You must reply to at least four colleagues in a manner that extends the discussion. A simple “I agree/disagree” will not be accepted. respond in a manner that further extends the discussion.
After doing a little bit of research, I think the most interesting financial fraud in history would be with Enron. Enron was poised to be one of the biggest companies in the world, in 1999. Their projected revenue was to exceed $200 billion and their stocks got up to around $90 per share. By November of 2001, their stock had fallen to less than $1 per share. This all happened because they committed complex fraud. The reason why Enron had such a high revenue was because it only existed on paper. The company used deceptive techniques in accounting, to help misinterpret the companys value to investors. The punishment was that the SEC brought criminal charges to the top executives of the company. Also, the shareholders filed a $40 billion lawsuit against the company. Ive always heard about the fall of Enron and I really didnt know the full story. Im glad I got to research it and really understand what actually happened.
Another form of fraud that I found was in the energy industry. It was somewhat recent, it happened in 2009 and it involved the Pennsylvania-based Mantria Corporation. The company claimed to be developing carbon negative residential communities and producing blochar, which is a form of charcoal made from organic wastes. The SEC filed a complaint against them in 2009, they claimed that they were committing fraud, by cheating approximately 300 investors out of $30 million, through fraudulent and unregistered securities offerings.
As a result of this fraud, regulators and investors are taking a more in depth look at the claims of promoters of green energy investments. The Mantria case and other fraud schemes in the green energy sectors gave the Financial Institutions Regulatory Authority (FINRA) a reason to issue an investor alert in the U.S. advising the public on the signals of green fraud schemes.
There are many types of fraud in the financial field. One of the most common types is financial statement manipulation. There are several reasons for this type of fraud. One of the main reasons is that by increasing revenue, it will make the company more appealing to investors, and there is a large financial incentive. On September 17th, 2020, Adam Rogas, CEO of the firm NS8, was arrested and charged with securities fraud. The co-founder of NS8, an intelligence-driven platform created to detect fraud, had been involved in top level fraudulent behavior for quite some time.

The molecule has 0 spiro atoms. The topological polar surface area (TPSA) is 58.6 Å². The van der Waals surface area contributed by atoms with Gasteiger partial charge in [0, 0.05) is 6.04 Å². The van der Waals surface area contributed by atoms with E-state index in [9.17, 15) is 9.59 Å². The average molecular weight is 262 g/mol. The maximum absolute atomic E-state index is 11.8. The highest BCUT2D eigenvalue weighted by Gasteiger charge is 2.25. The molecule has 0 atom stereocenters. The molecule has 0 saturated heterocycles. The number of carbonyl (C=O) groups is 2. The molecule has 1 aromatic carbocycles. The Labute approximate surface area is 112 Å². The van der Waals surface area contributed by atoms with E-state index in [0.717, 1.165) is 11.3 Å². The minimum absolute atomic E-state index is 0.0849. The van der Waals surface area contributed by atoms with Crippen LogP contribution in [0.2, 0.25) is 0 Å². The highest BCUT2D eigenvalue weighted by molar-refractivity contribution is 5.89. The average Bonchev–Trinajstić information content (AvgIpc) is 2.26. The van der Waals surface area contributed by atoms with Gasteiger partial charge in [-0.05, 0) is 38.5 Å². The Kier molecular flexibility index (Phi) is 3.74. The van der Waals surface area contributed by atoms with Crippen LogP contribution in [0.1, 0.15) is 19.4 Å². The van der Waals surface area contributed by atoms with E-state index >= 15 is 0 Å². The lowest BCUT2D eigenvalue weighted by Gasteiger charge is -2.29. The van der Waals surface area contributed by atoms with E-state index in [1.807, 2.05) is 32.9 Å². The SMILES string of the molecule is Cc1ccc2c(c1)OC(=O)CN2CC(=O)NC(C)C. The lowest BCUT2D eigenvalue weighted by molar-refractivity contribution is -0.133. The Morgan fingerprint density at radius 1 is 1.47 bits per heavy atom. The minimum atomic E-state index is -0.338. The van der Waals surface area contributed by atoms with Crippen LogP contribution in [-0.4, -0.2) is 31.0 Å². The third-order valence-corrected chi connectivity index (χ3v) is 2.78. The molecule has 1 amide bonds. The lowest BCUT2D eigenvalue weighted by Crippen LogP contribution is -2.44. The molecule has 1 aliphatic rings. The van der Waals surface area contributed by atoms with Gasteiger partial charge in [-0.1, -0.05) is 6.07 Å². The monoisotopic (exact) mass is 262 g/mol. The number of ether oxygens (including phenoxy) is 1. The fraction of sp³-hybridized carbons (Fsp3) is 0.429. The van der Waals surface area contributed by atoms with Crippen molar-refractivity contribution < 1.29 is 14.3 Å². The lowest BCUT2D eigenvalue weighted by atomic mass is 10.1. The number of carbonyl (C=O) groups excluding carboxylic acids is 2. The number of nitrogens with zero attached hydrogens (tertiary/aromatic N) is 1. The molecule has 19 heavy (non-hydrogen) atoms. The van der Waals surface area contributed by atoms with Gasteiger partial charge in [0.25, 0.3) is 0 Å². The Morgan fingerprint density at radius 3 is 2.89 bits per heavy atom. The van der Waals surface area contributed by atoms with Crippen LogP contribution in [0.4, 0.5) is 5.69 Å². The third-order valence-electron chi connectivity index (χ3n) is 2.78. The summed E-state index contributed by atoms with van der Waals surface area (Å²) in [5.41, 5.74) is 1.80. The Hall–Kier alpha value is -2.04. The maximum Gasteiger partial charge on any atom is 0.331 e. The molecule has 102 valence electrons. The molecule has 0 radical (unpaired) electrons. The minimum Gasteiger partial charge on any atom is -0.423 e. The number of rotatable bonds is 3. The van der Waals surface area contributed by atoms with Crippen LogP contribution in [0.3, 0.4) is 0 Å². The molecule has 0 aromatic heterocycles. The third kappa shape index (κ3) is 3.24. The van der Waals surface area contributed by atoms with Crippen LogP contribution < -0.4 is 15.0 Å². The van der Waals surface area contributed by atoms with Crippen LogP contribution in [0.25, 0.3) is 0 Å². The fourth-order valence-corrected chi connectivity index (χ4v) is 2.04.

Rogas fabricated financial data and statements to show that the company was making substantial revenue from their customers. Rogas was able to do this because the former CEO had access to a bank account used for deposits. He was able to mess with the bank statements before they were sent to the financial department. In addition to messing with the bank statements, Rogas also engaged in spreadsheet manipulation as a way to make it appear as though there was much more revenue than there actually was. Most recently, Rogas was able to convince investors to invest more than $120 million during securities offerings, and from these offerings he personally pocketed more than $17.5 million. Unfortunately, I could not find any information on if there was something in the financial statements that tipped the SEC off about the fraud. However, Rogas went as far as to falsify bank records that were provided to auditors, who were conducting an audit on behalf of potential investors. This is unfortunately a good example of how a company can use financial statement manipulation to its advantage. This type of fraud is extremely common, even with all of the regulations that are in place.
Because the renewable energy is still relatively new, so there is a need for more regulations to be created. The boom from this clean energy revolution is creating billions of dollars in revenue, but there are also those looking to dupe people out of their money. There are currently many “green schemes” going around. These schemes involve a variety of practices. In one case, a man approached a city that was in economic distress, and convinced them that by investing in his manufacturing facility, it would provide an economic boost. In another case, not only were person investors hurt, but the government as well. In 2019, federal prosecutors in Northern California revealed a $1 billion solar energy fraud scheme. This scheme ripped off the average person, but the treasury department was hurt as well because the accused couple utilized federal tax credits as well. Unfortunately, these schemes have become quite common. It is important that any person interested in investing in renewable energy sources does plenty of research.